Casio downgraded their already not so great action due to cost cutting and will stick with it for many years. But no musician considers the calculator and watch manufacturer a serious piano brand anyway. Outside certain forums with a vocal following, they are not considered being part of the game. Nobody shows up to a gig with a Casio without getting laughed off stage. So in the end, the toy action doesn't matter and Casio knows that.

Your above statement seems to me to be nothing more than utter nonsense.

I for one continue to enjoy my PX-870 immensely; have been playing it daily for the past 20+ months, and I have had zero issues. I love the look of the piano, it sounds lovely, has no clicky keys, the action feels exquisite to me, a real pleasure to play this instrument... oh, and yes, I am a real musician. (more so than yourself perhaps?) It's pretty much a given that my next piano will be a Casio as well.

I have many friends/acquaintances who adore their Casio pianos every bit as much as I do... and yes, most are real musicians like myself, (as in formally-trained classical pianists with music degrees) who certainly do appreciate how good these instruments really are. And yes, many "real" musicians do indeed "show up to a gig with a Casio", and I am doubtful that they have been laughed off the stage. Ever.

I'm unsure what kind of issues you've personally experienced with the brand, but it does appear that you may have some sort of an axe to grind? But if you actually believe that Casio in recent years isn't "a serious piano brand" that's "not considered part of the game" then I think that there's a fair to good chance that you've been living under a rock for quite awhile . "Toy action" huh?


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I’ve seen a musician gigging with a Casio once.


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I've seen about as many PX5Ss as I see Nords, mainly because both are easy to tell at a glance (mainly videos taken of gigs, I haven't really been doing the in-person thing).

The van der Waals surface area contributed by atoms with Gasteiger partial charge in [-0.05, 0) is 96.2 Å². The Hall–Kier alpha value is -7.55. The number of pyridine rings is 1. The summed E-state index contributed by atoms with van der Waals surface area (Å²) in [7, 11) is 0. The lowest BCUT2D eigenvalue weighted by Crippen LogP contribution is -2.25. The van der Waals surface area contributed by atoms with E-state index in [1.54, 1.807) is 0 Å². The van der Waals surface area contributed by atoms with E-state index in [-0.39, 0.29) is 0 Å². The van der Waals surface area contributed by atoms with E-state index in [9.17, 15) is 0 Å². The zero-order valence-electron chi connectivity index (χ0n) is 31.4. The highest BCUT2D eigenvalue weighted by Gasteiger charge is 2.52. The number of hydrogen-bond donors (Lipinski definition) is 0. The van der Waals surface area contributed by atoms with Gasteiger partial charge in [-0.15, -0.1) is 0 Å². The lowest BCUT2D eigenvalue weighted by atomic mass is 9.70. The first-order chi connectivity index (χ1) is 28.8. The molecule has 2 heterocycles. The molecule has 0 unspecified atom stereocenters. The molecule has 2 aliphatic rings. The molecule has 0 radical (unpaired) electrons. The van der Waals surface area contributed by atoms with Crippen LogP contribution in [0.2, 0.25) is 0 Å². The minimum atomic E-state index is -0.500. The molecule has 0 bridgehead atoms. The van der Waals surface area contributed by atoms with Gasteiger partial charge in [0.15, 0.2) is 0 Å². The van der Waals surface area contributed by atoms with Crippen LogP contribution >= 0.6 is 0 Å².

I don't think regular "keyboardists" turn up their noses to Casio the way PW does...


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JoeT, just what are you talking about? Your arrogance and your know-it-all attitude is simply obnoxious and toxic.

Here is just one example of an exceptional pianist, Hayato Sumino, participant of this years Chopin Competetion, using a Casio digital piano regularly beside his Steinway grand:



But thanks to your wisdom I know that he is not a musician. I will keep that in mind when I watch his performance tomorrow at the Chopin competition.

If you don't have something to contribute to the discussion, it's better to remain silent.


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Looks like my cheeky statement ruffled some feathers. We are living in a trigger-happy society now, but I heard bands sing more offending lyrics than that. Maybe I should write a song about Casio's key weights and let it go viral. wink

Originally Posted by CyberGene
I’ve seen a musician gigging with a Casio once.

I've seen everything including Harley Benton and Medeli. That's why I never said anything about what people do at their homes or how nobody is showing up without professional gear (that would be outrageous). That's a straw man others chose to beat, because I don't see this brand up with the others (and especially not on par with Clavia Nord).


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Originally Posted by JoeT
I don't see this brand up with the others (and especially not on par with Clavia Nord).
OTOH (since we've been focussing on action), I would rather play the Casio action than the actions on some of the Nords.

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That Hayato Sumino video is mesmerizing. Thanks for the post, eddiepiano.

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I like his other videos, especially his classical (and anime ;)) repertoire on the grand piano, even better! Just wanted to share a video with a Casio. I'm glad you liked it. smile I'm rooting for him tomorrow at the Chopin preliminary, he seems like a genuinely good guy and very gifted pianist.

Last edited by eddiepiano; 07/19/21 04:21 PM.

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He goes by "Cateen" on youtube, and I first started following him when I heard his Op 25-11, maybe the most technically crisp renditions I've ever heard.




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And if you want to see him play a grand piano and a CASIO at the same time in a concert hall with orchestra, take a look at this (jump to 7:00)... (well, it is not a casio but a melodica, and probably from Yamaha or Hohner, but it is a cheap red keyboard and no one kicked him out of the stage).


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Yup